New evidence ties British regiment to death of schoolgirl


Fresh evidence has been uncovered which proves the British Army was active in an area of west Belfast where a 13-year-old girl was shot and killed during the conflict.

Martha Campbell, who was a student at St Louise’s College, was walking with a friend in the Springhill Crescent area on the evening of May 14, 1972, when she was shot and fatally wounded.

No organisation has ever admitted responsibility for the killing, while the British Army always denied being in the area at the time.

Martha’s family has spent the last almost 50 years searching for answers about her killing, aided by the charity Paper Trail, which carries out specialised and targeted legacy archive research.

On the 49th anniversary of Martha’s death, Paper Trail says it has uncovered evidence which shows the British Army was in the area at the time and that the unit was involved in firing 23 shots.

Files unearthed through Freedom of Information requests feature notes written by British army personnel just hours after the shooting.

Previous evidence showed that members of the King’s Regiment had reported that one child civilian had been killed in the area of Springhill Crescent, but not by the Crown Forces, at 8.30pm on May 14.

However according to Paper Trail new evidence has come to light from additional records and radio logs which show that the same unit fired 23 shots in the area between 8.30pm and 8.50pm on that same night.

It was also noted that the British army did not record any other gun attacks in the area at the time, except by its own soldiers.

Ciarán MacAirt, project manager at Paper Trail, said: “Martha’s killers have yet to acknowledge that they shot her dead - never mind face justice in court.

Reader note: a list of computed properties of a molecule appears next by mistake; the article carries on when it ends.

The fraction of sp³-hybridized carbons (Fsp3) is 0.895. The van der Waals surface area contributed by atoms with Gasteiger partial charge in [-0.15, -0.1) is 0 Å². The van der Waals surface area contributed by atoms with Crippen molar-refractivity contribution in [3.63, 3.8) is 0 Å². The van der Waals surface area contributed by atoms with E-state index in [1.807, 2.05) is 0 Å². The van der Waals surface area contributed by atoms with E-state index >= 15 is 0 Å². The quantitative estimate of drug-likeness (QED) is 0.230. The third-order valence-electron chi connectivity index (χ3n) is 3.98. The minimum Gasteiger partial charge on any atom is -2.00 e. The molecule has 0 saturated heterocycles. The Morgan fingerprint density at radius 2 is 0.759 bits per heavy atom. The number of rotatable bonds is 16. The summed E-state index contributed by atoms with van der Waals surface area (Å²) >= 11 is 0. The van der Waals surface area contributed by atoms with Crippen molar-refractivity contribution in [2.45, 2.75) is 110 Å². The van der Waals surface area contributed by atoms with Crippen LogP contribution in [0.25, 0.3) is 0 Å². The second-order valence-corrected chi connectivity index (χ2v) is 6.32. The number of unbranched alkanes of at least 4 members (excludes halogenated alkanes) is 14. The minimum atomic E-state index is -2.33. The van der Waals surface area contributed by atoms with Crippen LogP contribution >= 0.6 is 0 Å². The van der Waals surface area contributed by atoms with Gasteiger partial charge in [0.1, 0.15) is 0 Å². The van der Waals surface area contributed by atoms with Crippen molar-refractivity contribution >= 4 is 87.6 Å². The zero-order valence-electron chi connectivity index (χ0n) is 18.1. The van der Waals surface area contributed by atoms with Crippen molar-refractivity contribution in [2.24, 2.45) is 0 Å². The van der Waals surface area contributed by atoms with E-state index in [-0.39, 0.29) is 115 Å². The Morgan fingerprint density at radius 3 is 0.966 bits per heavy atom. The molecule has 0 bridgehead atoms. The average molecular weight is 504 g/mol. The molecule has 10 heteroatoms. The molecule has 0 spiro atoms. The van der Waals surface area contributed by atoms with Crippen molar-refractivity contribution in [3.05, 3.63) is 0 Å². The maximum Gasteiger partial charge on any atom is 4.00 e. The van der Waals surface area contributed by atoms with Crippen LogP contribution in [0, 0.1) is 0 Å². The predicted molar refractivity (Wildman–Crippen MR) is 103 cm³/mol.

“The family’s new report features previously unpublished evidence which may tell us why this is the case - the British army files prove that British soldiers were the only gunmen shooting in the area,” he said.

“This new evidence was either missed by historic investigators or buried by them. It is a testimony to her family’s love for Martha that they fought against this for nearly half a century.”

Relatives of Martha Campbell described the evidence uncovered in relation to her killing as “damning”.

Tony Campbell, who was 14 when his sister was shot dead, said his family’s goal had always been to uncover the truth about what happened.

The father-of-four, who now lives in County Armagh, said the new evidence “must be considered by the attorney general to grant a new inquest” into Martha’s death.

“How many more years must pass before we get truth and justice. The Campbell family deserves closure so that we can finally let Martha rest in peace.”

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